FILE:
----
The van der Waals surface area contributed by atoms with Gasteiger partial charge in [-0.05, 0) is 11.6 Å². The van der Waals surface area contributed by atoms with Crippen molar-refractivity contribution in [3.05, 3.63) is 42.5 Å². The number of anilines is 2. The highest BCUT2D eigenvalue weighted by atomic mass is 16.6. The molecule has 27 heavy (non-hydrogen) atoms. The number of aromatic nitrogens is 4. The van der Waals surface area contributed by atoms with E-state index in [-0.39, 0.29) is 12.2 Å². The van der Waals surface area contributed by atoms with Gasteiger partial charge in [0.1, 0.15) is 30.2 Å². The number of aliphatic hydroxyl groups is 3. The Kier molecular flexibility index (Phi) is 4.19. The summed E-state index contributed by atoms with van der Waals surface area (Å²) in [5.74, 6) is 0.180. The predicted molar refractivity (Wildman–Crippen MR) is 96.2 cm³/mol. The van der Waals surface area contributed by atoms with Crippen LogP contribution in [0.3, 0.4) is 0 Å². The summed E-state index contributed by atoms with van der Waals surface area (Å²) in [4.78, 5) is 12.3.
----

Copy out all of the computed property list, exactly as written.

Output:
The van der Waals surface area contributed by atoms with Gasteiger partial charge in [-0.05, 0) is 11.6 Å². The van der Waals surface area contributed by atoms with Crippen molar-refractivity contribution in [3.05, 3.63) is 42.5 Å². The number of anilines is 2. The highest BCUT2D eigenvalue weighted by atomic mass is 16.6. The molecule has 27 heavy (non-hydrogen) atoms. The number of aromatic nitrogens is 4. The van der Waals surface area contributed by atoms with E-state index in [-0.39, 0.29) is 12.2 Å². The van der Waals surface area contributed by atoms with Gasteiger partial charge in [0.1, 0.15) is 30.2 Å². The number of aliphatic hydroxyl groups is 3. The Kier molecular flexibility index (Phi) is 4.19. The summed E-state index contributed by atoms with van der Waals surface area (Å²) in [5.74, 6) is 0.180. The predicted molar refractivity (Wildman–Crippen MR) is 96.2 cm³/mol. The van der Waals surface area contributed by atoms with Crippen LogP contribution in [0.3, 0.4) is 0 Å². The summed E-state index contributed by atoms with van der Waals surface area (Å²) in [4.78, 5) is 12.3.